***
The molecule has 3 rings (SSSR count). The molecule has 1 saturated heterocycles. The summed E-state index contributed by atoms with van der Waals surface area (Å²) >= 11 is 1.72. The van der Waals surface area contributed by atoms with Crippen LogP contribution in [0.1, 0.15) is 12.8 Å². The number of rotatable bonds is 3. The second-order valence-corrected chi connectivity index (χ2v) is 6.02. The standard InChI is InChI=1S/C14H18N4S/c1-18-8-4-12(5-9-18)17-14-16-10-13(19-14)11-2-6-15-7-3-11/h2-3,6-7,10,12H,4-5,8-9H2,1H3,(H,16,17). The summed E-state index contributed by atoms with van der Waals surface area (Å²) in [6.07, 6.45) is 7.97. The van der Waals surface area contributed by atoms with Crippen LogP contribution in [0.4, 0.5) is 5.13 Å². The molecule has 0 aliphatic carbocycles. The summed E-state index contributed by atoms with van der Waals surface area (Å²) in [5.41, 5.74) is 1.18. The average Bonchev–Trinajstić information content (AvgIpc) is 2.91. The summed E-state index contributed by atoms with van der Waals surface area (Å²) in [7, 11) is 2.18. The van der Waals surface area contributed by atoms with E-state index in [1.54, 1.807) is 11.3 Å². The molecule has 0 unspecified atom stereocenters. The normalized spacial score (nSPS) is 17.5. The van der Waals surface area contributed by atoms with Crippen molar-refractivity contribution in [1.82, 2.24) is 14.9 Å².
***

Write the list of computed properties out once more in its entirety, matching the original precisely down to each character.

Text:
The molecule has 3 rings (SSSR count). The molecule has 1 saturated heterocycles. The summed E-state index contributed by atoms with van der Waals surface area (Å²) >= 11 is 1.72. The van der Waals surface area contributed by atoms with Crippen LogP contribution in [0.1, 0.15) is 12.8 Å². The number of rotatable bonds is 3. The second-order valence-corrected chi connectivity index (χ2v) is 6.02. The standard InChI is InChI=1S/C14H18N4S/c1-18-8-4-12(5-9-18)17-14-16-10-13(19-14)11-2-6-15-7-3-11/h2-3,6-7,10,12H,4-5,8-9H2,1H3,(H,16,17). The summed E-state index contributed by atoms with van der Waals surface area (Å²) in [6.07, 6.45) is 7.97. The van der Waals surface area contributed by atoms with Crippen LogP contribution in [0.4, 0.5) is 5.13 Å². The molecule has 0 aliphatic carbocycles. The summed E-state index contributed by atoms with van der Waals surface area (Å²) in [5.41, 5.74) is 1.18. The average Bonchev–Trinajstić information content (AvgIpc) is 2.91. The summed E-state index contributed by atoms with van der Waals surface area (Å²) in [7, 11) is 2.18. The van der Waals surface area contributed by atoms with E-state index in [1.54, 1.807) is 11.3 Å². The molecule has 0 unspecified atom stereocenters. The normalized spacial score (nSPS) is 17.5. The van der Waals surface area contributed by atoms with Crippen molar-refractivity contribution in [1.82, 2.24) is 14.9 Å².